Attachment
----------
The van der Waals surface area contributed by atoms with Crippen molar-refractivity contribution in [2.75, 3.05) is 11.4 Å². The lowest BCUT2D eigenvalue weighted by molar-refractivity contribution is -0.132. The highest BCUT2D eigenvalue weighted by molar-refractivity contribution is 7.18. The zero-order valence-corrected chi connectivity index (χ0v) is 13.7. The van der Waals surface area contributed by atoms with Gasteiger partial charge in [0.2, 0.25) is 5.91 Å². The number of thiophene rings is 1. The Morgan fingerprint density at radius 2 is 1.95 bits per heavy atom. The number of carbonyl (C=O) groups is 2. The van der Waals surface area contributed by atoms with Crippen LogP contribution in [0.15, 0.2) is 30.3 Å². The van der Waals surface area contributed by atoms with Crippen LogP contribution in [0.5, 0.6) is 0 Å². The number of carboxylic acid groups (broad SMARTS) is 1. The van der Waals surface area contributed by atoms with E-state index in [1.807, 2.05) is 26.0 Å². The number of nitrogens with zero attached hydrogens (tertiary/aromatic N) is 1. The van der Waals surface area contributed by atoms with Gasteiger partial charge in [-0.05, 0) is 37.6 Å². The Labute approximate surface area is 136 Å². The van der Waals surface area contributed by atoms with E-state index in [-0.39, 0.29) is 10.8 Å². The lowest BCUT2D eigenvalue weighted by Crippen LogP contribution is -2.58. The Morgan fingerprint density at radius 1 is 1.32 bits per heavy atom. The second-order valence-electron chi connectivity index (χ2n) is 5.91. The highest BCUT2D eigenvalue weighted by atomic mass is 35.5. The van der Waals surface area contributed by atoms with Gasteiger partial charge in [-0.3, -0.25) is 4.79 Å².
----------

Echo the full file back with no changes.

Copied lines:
The van der Waals surface area contributed by atoms with Crippen molar-refractivity contribution in [2.75, 3.05) is 11.4 Å². The lowest BCUT2D eigenvalue weighted by molar-refractivity contribution is -0.132. The highest BCUT2D eigenvalue weighted by molar-refractivity contribution is 7.18. The zero-order valence-corrected chi connectivity index (χ0v) is 13.7. The van der Waals surface area contributed by atoms with Gasteiger partial charge in [0.2, 0.25) is 5.91 Å². The number of thiophene rings is 1. The Morgan fingerprint density at radius 2 is 1.95 bits per heavy atom. The number of carbonyl (C=O) groups is 2. The van der Waals surface area contributed by atoms with Crippen LogP contribution in [0.15, 0.2) is 30.3 Å². The van der Waals surface area contributed by atoms with Crippen LogP contribution in [0.5, 0.6) is 0 Å². The number of carboxylic acid groups (broad SMARTS) is 1. The van der Waals surface area contributed by atoms with E-state index in [1.807, 2.05) is 26.0 Å². The number of nitrogens with zero attached hydrogens (tertiary/aromatic N) is 1. The van der Waals surface area contributed by atoms with Gasteiger partial charge in [-0.05, 0) is 37.6 Å². The Labute approximate surface area is 136 Å². The van der Waals surface area contributed by atoms with E-state index in [-0.39, 0.29) is 10.8 Å². The lowest BCUT2D eigenvalue weighted by Crippen LogP contribution is -2.58. The Morgan fingerprint density at radius 1 is 1.32 bits per heavy atom. The second-order valence-electron chi connectivity index (χ2n) is 5.91. The highest BCUT2D eigenvalue weighted by atomic mass is 35.5. The van der Waals surface area contributed by atoms with Gasteiger partial charge in [-0.3, -0.25) is 4.79 Å².